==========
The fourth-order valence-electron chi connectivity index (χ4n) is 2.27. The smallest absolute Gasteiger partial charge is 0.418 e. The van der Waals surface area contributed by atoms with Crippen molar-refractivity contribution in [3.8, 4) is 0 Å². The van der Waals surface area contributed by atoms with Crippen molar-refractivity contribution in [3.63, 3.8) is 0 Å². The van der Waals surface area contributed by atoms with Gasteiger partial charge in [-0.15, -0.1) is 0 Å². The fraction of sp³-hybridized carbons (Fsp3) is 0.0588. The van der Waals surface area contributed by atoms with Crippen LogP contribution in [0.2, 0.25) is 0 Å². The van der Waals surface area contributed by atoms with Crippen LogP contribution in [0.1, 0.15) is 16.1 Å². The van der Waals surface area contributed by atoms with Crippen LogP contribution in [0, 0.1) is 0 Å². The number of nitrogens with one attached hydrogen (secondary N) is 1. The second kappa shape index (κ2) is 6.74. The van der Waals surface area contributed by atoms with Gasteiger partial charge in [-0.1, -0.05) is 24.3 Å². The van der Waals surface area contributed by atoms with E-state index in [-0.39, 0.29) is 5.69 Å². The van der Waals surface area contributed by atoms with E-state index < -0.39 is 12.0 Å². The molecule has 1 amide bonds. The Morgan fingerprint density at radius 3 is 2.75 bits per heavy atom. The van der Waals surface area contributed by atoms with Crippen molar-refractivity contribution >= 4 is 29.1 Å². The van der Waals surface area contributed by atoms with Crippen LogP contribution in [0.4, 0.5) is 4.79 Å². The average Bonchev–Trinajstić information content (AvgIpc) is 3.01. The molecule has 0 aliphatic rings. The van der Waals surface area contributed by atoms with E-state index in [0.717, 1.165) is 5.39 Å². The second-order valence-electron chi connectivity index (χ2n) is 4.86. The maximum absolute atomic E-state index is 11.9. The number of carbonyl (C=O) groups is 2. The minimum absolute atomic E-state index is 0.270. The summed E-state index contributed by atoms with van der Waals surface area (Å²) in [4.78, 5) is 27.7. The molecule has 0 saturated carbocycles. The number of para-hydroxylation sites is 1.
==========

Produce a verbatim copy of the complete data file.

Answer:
The fourth-order valence-electron chi connectivity index (χ4n) is 2.27. The smallest absolute Gasteiger partial charge is 0.418 e. The van der Waals surface area contributed by atoms with Crippen molar-refractivity contribution in [3.8, 4) is 0 Å². The van der Waals surface area contributed by atoms with Crippen molar-refractivity contribution in [3.63, 3.8) is 0 Å². The van der Waals surface area contributed by atoms with Gasteiger partial charge in [-0.15, -0.1) is 0 Å². The fraction of sp³-hybridized carbons (Fsp3) is 0.0588. The van der Waals surface area contributed by atoms with Crippen LogP contribution in [0.2, 0.25) is 0 Å². The van der Waals surface area contributed by atoms with Crippen LogP contribution in [0.1, 0.15) is 16.1 Å². The van der Waals surface area contributed by atoms with Crippen LogP contribution in [0, 0.1) is 0 Å². The number of nitrogens with one attached hydrogen (secondary N) is 1. The second kappa shape index (κ2) is 6.74. The van der Waals surface area contributed by atoms with Gasteiger partial charge in [-0.1, -0.05) is 24.3 Å². The van der Waals surface area contributed by atoms with E-state index in [-0.39, 0.29) is 5.69 Å². The van der Waals surface area contributed by atoms with E-state index < -0.39 is 12.0 Å². The molecule has 1 amide bonds. The Morgan fingerprint density at radius 3 is 2.75 bits per heavy atom. The van der Waals surface area contributed by atoms with Crippen molar-refractivity contribution >= 4 is 29.1 Å². The van der Waals surface area contributed by atoms with Crippen LogP contribution in [0.4, 0.5) is 4.79 Å². The average Bonchev–Trinajstić information content (AvgIpc) is 3.01. The molecule has 0 aliphatic rings. The van der Waals surface area contributed by atoms with E-state index in [0.717, 1.165) is 5.39 Å². The second-order valence-electron chi connectivity index (χ2n) is 4.86. The maximum absolute atomic E-state index is 11.9. The number of carbonyl (C=O) groups is 2. The minimum absolute atomic E-state index is 0.270. The summed E-state index contributed by atoms with van der Waals surface area (Å²) in [4.78, 5) is 27.7. The molecule has 0 saturated carbocycles. The number of para-hydroxylation sites is 1.